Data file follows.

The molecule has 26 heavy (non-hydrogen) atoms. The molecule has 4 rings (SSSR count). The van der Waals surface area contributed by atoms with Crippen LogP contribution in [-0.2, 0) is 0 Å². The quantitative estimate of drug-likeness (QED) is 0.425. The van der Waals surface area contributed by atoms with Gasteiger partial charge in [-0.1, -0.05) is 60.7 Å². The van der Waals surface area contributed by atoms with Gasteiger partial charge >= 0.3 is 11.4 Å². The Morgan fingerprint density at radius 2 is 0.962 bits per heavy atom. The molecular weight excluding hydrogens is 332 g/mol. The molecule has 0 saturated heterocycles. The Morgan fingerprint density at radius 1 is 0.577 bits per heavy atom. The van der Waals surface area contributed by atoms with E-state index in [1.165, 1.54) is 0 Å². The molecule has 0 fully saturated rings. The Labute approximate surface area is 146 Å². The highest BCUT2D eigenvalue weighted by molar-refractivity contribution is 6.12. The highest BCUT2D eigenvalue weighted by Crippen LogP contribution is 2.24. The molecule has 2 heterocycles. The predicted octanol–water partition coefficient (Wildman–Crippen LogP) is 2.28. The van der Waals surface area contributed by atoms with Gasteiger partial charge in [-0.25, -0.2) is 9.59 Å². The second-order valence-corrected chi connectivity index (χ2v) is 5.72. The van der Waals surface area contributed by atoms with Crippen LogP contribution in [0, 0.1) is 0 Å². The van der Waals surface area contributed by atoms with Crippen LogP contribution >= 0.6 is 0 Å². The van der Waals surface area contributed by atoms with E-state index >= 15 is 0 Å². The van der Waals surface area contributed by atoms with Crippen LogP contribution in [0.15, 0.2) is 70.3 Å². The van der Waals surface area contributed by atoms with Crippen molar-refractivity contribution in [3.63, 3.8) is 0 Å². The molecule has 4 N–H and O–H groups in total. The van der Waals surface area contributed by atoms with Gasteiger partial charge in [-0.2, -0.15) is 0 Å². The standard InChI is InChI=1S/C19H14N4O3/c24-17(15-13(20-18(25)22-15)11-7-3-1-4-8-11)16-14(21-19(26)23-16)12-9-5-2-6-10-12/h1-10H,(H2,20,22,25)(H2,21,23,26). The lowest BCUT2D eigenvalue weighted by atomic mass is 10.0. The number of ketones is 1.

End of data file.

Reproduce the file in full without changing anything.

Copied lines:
The molecule has 26 heavy (non-hydrogen) atoms. The molecule has 4 rings (SSSR count). The van der Waals surface area contributed by atoms with Crippen LogP contribution in [-0.2, 0) is 0 Å². The quantitative estimate of drug-likeness (QED) is 0.425. The van der Waals surface area contributed by atoms with Gasteiger partial charge in [-0.1, -0.05) is 60.7 Å². The van der Waals surface area contributed by atoms with Gasteiger partial charge >= 0.3 is 11.4 Å². The Morgan fingerprint density at radius 2 is 0.962 bits per heavy atom. The molecular weight excluding hydrogens is 332 g/mol. The molecule has 0 saturated heterocycles. The Morgan fingerprint density at radius 1 is 0.577 bits per heavy atom. The van der Waals surface area contributed by atoms with E-state index in [1.165, 1.54) is 0 Å². The molecule has 0 fully saturated rings. The Labute approximate surface area is 146 Å². The highest BCUT2D eigenvalue weighted by molar-refractivity contribution is 6.12. The highest BCUT2D eigenvalue weighted by Crippen LogP contribution is 2.24. The molecule has 2 heterocycles. The predicted octanol–water partition coefficient (Wildman–Crippen LogP) is 2.28. The van der Waals surface area contributed by atoms with Gasteiger partial charge in [-0.25, -0.2) is 9.59 Å². The second-order valence-corrected chi connectivity index (χ2v) is 5.72. The van der Waals surface area contributed by atoms with Crippen LogP contribution in [0, 0.1) is 0 Å². The van der Waals surface area contributed by atoms with Crippen LogP contribution >= 0.6 is 0 Å². The van der Waals surface area contributed by atoms with E-state index >= 15 is 0 Å². The van der Waals surface area contributed by atoms with Crippen LogP contribution in [0.15, 0.2) is 70.3 Å². The van der Waals surface area contributed by atoms with Crippen molar-refractivity contribution in [3.63, 3.8) is 0 Å². The molecule has 4 N–H and O–H groups in total. The van der Waals surface area contributed by atoms with Gasteiger partial charge in [-0.2, -0.15) is 0 Å². The standard InChI is InChI=1S/C19H14N4O3/c24-17(15-13(20-18(25)22-15)11-7-3-1-4-8-11)16-14(21-19(26)23-16)12-9-5-2-6-10-12/h1-10H,(H2,20,22,25)(H2,21,23,26). The lowest BCUT2D eigenvalue weighted by atomic mass is 10.0. The number of ketones is 1.